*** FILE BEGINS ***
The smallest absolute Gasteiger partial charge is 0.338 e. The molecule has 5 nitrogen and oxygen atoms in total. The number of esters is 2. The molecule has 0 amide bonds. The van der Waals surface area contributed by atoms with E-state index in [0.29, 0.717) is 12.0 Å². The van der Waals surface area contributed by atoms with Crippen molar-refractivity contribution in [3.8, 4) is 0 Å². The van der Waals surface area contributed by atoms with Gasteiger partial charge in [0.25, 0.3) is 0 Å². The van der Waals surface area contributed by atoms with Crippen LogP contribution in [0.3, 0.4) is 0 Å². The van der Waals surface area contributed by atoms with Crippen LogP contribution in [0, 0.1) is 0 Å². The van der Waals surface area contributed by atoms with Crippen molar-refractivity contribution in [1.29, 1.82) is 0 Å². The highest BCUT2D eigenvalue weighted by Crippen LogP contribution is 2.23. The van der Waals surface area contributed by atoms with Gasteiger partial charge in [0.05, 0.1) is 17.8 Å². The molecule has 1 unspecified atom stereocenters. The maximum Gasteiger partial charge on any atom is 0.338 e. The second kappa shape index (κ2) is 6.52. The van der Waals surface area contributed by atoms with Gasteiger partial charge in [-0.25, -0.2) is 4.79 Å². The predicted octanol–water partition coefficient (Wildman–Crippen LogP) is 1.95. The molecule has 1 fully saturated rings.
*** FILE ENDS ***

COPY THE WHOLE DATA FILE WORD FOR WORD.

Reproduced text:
The smallest absolute Gasteiger partial charge is 0.338 e. The molecule has 5 nitrogen and oxygen atoms in total. The number of esters is 2. The molecule has 0 amide bonds. The van der Waals surface area contributed by atoms with E-state index in [0.29, 0.717) is 12.0 Å². The van der Waals surface area contributed by atoms with Crippen molar-refractivity contribution in [3.8, 4) is 0 Å². The van der Waals surface area contributed by atoms with Gasteiger partial charge in [0.25, 0.3) is 0 Å². The van der Waals surface area contributed by atoms with Crippen LogP contribution in [0.3, 0.4) is 0 Å². The van der Waals surface area contributed by atoms with Crippen LogP contribution in [0, 0.1) is 0 Å². The van der Waals surface area contributed by atoms with Crippen molar-refractivity contribution in [1.29, 1.82) is 0 Å². The highest BCUT2D eigenvalue weighted by Crippen LogP contribution is 2.23. The van der Waals surface area contributed by atoms with Gasteiger partial charge in [0.05, 0.1) is 17.8 Å². The molecule has 1 unspecified atom stereocenters. The maximum Gasteiger partial charge on any atom is 0.338 e. The second kappa shape index (κ2) is 6.52. The van der Waals surface area contributed by atoms with Gasteiger partial charge in [-0.25, -0.2) is 4.79 Å². The predicted octanol–water partition coefficient (Wildman–Crippen LogP) is 1.95. The molecule has 1 fully saturated rings.